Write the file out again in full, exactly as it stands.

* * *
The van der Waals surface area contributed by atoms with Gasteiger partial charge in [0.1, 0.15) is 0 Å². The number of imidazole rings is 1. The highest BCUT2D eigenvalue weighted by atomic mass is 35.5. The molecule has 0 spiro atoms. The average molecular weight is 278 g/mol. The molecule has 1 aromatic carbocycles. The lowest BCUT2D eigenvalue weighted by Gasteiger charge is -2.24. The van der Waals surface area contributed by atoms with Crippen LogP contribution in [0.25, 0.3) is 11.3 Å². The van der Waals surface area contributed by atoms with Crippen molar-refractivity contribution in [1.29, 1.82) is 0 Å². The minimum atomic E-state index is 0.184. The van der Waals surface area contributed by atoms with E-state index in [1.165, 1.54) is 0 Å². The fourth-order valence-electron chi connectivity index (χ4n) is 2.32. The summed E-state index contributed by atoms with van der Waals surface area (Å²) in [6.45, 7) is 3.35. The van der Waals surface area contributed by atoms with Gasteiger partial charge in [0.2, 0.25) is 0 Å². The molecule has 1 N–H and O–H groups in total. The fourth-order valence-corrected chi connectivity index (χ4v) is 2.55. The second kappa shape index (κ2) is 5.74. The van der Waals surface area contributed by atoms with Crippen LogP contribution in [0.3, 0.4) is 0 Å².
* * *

The van der Waals surface area contributed by atoms with Gasteiger partial charge in [0.1, 0.15) is 0 Å². The number of imidazole rings is 1. The highest BCUT2D eigenvalue weighted by atomic mass is 35.5. The molecule has 0 spiro atoms. The average molecular weight is 278 g/mol. The molecule has 1 aromatic carbocycles. The lowest BCUT2D eigenvalue weighted by Gasteiger charge is -2.24. The van der Waals surface area contributed by atoms with Crippen LogP contribution in [0.25, 0.3) is 11.3 Å². The van der Waals surface area contributed by atoms with Crippen molar-refractivity contribution in [1.29, 1.82) is 0 Å². The minimum atomic E-state index is 0.184. The van der Waals surface area contributed by atoms with E-state index in [1.165, 1.54) is 0 Å². The fourth-order valence-electron chi connectivity index (χ4n) is 2.32. The summed E-state index contributed by atoms with van der Waals surface area (Å²) in [6.45, 7) is 3.35. The van der Waals surface area contributed by atoms with Gasteiger partial charge in [0.2, 0.25) is 0 Å². The molecule has 1 N–H and O–H groups in total. The fourth-order valence-corrected chi connectivity index (χ4v) is 2.55. The second kappa shape index (κ2) is 5.74. The van der Waals surface area contributed by atoms with Crippen LogP contribution in [0.3, 0.4) is 0 Å².